Dating a man – lesbian leader JoAnn Loulan is having a heterosexual relationship with a man; analysis of its implication in the lesbian community
She’s long been considered a leading authority on lesbian sex, having penned what many consider the definitive sexual handbooks for lesbians. She’s been on The Oprah Winfrey Show, Donahue, and Geraldo. As a respected therapist, she’s lectured at the medical school of the University of California, San Francisco, as well as throughout the country. For 22 years she’s been an in-your-face gay rights activist, serving on the board of directors for the National Center for Lesbian Rights for a time. But now she’s done something more controversial than being a pioneer in the arena of lesbian lovemaking. JoAnn Loulan is making love to a man.
“I know that to others–and to myself, in some respects–part of this feels like I’m cavorting with the enemy,” Loulan says. “What can I say? It doesn’t feel like this particular person is the enemy. But I also understand that I have broken one of our lesbian cultural taboos.”
Talking publicly about the relationship for the first time, Loulan, 48, knows that she’s poised for some embarrassing confrontations: “Some people will remember my flipping out a couple of years ago in a newspaper because somebody had accused me of having sex with a man. My response was, `I haven’t had sex with a man in 20 years’ and, essentially, `Fuck you.'” (Married for three years, Loulan divorced 22 years ago.)
Her anxiety over how her lesbian fans will react could be well-founded. “There are several possible reactions women are going to have,” says NCLR executive director Kathryn Kendell. “One is a sense of absolute betrayal and anger. The middle response would be one similar to mine–a sense of loss, wondering what this means, and having to go through some processing. The third response would be a `So what?'”
Loulan, however, doubts that many will say “So what?” because she’s already been scorned by some women who know about her new boyfriend. “I have friends who aren’t going to come to my house again,” Loulan says. “I have friends who are very awkward. I have friends who don’t ask me a thing about him. They’re mad at me. They feel like I’m a spokesperson for the community and I shouldn’t be doing this.”
Those who feel that way are particularly upset that Loulan insists she still wants to be known as a lesbian. “There’s this total chill when I identify myself as a lesbian,” Loulan says, adding that she resents being labeled heterosexual or bisexual. For Loulan, as she candidly admits, her philosophical self is in conflict with the reality of what she’s doing. “I’m not into men. My culture is really lesbian- and woman-identified,” she says.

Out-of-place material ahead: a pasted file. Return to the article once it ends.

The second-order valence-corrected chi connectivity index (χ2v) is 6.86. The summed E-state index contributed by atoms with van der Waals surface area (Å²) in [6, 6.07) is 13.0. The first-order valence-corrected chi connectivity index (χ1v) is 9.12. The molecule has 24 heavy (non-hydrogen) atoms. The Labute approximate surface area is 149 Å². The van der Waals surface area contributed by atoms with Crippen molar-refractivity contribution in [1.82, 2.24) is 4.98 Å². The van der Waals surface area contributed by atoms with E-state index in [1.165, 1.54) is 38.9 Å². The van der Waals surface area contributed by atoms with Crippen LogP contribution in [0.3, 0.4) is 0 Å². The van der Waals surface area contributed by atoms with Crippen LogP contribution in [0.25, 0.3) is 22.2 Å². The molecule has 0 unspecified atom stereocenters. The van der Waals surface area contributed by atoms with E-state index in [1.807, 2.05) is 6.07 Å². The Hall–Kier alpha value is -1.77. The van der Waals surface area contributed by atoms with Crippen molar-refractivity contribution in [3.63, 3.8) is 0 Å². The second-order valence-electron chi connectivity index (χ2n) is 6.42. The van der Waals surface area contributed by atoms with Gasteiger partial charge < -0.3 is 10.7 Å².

But can a lesbian still call herself a lesbian when she’s in a heterosexual relationship? And does it undermine gay politics when a high-profile leader is “sleeping with the enemy”? Regardless of how Loulan wants those questions answered, it is ultimately up to other lesbians what role she continues to play as a lesbian leader.
“Many in the lesbian community believe–and largely rightly so–that the term lesbian is a sacred identity and the term means something: that one’s primary relationship is with a woman,” Kendell says. But Kendell herself wants to continue the NCLR’s affiliation with Loulan. “It’s critical to recognize, in JoAnn’s case, her contributions to the lesbian community and culture, which are so significant that this choice she’s made should not be allowed to undermine that.”
However, Robin Tyler, longtime lesbian activist and producer of the main stage shows at all three gay and lesbian marches on Washington, D.C., thinks Loulan could very well fall from grace. “There are so many women who’ve been attacked the minute they didn’t follow what other women expected them to be,” Tyler says. But being a friend of Loulan’s and an innovative political thinker, Tyler hopes this will not be the case. “The gay community has to stop saying we are talking about sexual politics. We’re not. We’re not a movement from the waist down. What we’re fighting for is the right to love,” she says, adding that lesbians should therefore defend Loulan’s right to love a man.
For many, respecting Loulan’s right to be with a man and understanding how she could do it are two different things. Loulan herself has a hard time comprehending how she fell in love with a man. The man in question is 35 and has been a family friend for 28 years, says Loulan, who refuses to reveal his name, since he’s in a well-known rock group and would be easily recognized. Speculating that part of the attraction is their long history and his strong feminine side, Loulan says, “I can’t tell you why. I can say only that it’s about following my heart.”
Lesbian therapist and advice columnist Jackie Black says she has counseled a number of self-identified lesbians who found themselves in relationships with men under a variety of different circumstances. “Sexuality is not static–it’s fluid,” says Black, who believes that Loulan may have simply grown into another aspect of herself. “All of JoAnn’s writings implore us to live our passions, to tell the truth about who we are. She says that whoever we are is OK, and I think that’s what she’s doing. Her passion has taken her in a different direction at this point in her life. She has the courage to risk saying yes to whatever’s going on inside her now and to risk being judged probably very harshly.”
But now that Loulan has made the decision to come forward and be judged, she’s afraid: “The thing that’s the most painful and the scariest to me is that I have to give up this community that I haven’t been a peripheral person in. When I came out as a lesbian, I didn’t have one ounce of trouble. But now I really get what agony people go through in terms of coming out because I feel like there isn’t a place for me.”
COPYRIGHT 1997 Liberation Publications, Inc.
COPYRIGHT 2004 Gale Group